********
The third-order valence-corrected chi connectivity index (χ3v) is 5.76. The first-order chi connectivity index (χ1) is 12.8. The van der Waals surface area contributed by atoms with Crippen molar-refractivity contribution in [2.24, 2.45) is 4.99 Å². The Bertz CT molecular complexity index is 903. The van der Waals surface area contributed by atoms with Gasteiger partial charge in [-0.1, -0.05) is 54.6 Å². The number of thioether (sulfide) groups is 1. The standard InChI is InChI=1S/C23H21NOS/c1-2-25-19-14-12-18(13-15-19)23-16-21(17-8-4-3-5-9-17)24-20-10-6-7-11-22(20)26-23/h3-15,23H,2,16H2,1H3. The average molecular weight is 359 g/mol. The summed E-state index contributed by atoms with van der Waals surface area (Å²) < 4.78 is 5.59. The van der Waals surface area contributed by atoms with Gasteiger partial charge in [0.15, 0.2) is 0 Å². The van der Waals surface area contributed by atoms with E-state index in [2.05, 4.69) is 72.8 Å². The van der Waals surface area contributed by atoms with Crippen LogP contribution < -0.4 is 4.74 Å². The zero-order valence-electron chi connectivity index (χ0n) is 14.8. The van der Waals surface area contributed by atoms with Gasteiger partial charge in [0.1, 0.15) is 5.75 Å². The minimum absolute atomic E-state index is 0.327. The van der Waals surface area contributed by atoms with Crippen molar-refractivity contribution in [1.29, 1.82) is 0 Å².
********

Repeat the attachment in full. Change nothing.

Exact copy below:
The third-order valence-corrected chi connectivity index (χ3v) is 5.76. The first-order chi connectivity index (χ1) is 12.8. The van der Waals surface area contributed by atoms with Crippen molar-refractivity contribution in [2.24, 2.45) is 4.99 Å². The Bertz CT molecular complexity index is 903. The van der Waals surface area contributed by atoms with Gasteiger partial charge in [-0.1, -0.05) is 54.6 Å². The number of thioether (sulfide) groups is 1. The standard InChI is InChI=1S/C23H21NOS/c1-2-25-19-14-12-18(13-15-19)23-16-21(17-8-4-3-5-9-17)24-20-10-6-7-11-22(20)26-23/h3-15,23H,2,16H2,1H3. The average molecular weight is 359 g/mol. The summed E-state index contributed by atoms with van der Waals surface area (Å²) < 4.78 is 5.59. The van der Waals surface area contributed by atoms with Gasteiger partial charge in [0.15, 0.2) is 0 Å². The van der Waals surface area contributed by atoms with E-state index in [2.05, 4.69) is 72.8 Å². The van der Waals surface area contributed by atoms with Crippen LogP contribution < -0.4 is 4.74 Å². The zero-order valence-electron chi connectivity index (χ0n) is 14.8. The van der Waals surface area contributed by atoms with Gasteiger partial charge in [0.1, 0.15) is 5.75 Å². The minimum absolute atomic E-state index is 0.327. The van der Waals surface area contributed by atoms with Crippen molar-refractivity contribution in [1.29, 1.82) is 0 Å².